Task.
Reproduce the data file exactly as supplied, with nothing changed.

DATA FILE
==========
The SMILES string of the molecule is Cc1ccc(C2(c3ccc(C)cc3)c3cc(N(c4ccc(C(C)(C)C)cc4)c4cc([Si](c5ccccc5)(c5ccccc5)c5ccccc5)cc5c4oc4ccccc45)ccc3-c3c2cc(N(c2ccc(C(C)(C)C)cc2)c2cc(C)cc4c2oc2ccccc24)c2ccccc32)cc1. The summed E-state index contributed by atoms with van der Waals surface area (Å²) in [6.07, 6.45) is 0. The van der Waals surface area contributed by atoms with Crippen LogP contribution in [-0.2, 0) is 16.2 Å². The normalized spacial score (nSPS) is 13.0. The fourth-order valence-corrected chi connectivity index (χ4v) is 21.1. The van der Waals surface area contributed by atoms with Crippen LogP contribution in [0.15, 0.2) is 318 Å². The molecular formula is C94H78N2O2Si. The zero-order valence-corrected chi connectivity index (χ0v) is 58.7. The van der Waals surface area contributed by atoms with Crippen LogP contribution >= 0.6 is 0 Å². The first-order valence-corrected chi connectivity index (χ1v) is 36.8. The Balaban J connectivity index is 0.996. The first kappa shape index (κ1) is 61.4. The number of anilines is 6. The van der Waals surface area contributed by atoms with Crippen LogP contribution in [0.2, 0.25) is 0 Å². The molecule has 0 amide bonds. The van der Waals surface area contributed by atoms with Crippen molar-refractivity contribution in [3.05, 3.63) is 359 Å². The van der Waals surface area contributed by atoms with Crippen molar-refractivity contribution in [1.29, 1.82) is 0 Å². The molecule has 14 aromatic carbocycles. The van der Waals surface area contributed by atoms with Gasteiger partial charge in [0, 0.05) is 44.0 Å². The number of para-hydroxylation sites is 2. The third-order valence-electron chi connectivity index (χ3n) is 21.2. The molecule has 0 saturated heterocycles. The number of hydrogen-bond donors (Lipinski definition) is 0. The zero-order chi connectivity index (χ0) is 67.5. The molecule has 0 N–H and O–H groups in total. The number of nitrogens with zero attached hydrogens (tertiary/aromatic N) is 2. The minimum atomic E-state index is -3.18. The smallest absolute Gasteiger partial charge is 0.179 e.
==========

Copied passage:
The SMILES string of the molecule is Cc1ccc(C2(c3ccc(C)cc3)c3cc(N(c4ccc(C(C)(C)C)cc4)c4cc([Si](c5ccccc5)(c5ccccc5)c5ccccc5)cc5c4oc4ccccc45)ccc3-c3c2cc(N(c2ccc(C(C)(C)C)cc2)c2cc(C)cc4c2oc2ccccc24)c2ccccc32)cc1. The summed E-state index contributed by atoms with van der Waals surface area (Å²) in [6.07, 6.45) is 0. The van der Waals surface area contributed by atoms with Crippen LogP contribution in [-0.2, 0) is 16.2 Å². The normalized spacial score (nSPS) is 13.0. The fourth-order valence-corrected chi connectivity index (χ4v) is 21.1. The van der Waals surface area contributed by atoms with Crippen LogP contribution in [0.15, 0.2) is 318 Å². The molecular formula is C94H78N2O2Si. The zero-order valence-corrected chi connectivity index (χ0v) is 58.7. The van der Waals surface area contributed by atoms with Crippen LogP contribution >= 0.6 is 0 Å². The first-order valence-corrected chi connectivity index (χ1v) is 36.8. The Balaban J connectivity index is 0.996. The first kappa shape index (κ1) is 61.4. The number of anilines is 6. The van der Waals surface area contributed by atoms with Crippen LogP contribution in [0.2, 0.25) is 0 Å². The molecule has 0 amide bonds. The van der Waals surface area contributed by atoms with Crippen molar-refractivity contribution in [3.05, 3.63) is 359 Å². The van der Waals surface area contributed by atoms with Crippen molar-refractivity contribution in [1.29, 1.82) is 0 Å². The molecule has 14 aromatic carbocycles. The van der Waals surface area contributed by atoms with Gasteiger partial charge in [0, 0.05) is 44.0 Å². The number of para-hydroxylation sites is 2. The third-order valence-electron chi connectivity index (χ3n) is 21.2. The molecule has 0 saturated heterocycles. The number of hydrogen-bond donors (Lipinski definition) is 0. The zero-order chi connectivity index (χ0) is 67.5. The molecule has 0 N–H and O–H groups in total. The number of nitrogens with zero attached hydrogens (tertiary/aromatic N) is 2. The minimum atomic E-state index is -3.18. The smallest absolute Gasteiger partial charge is 0.179 e.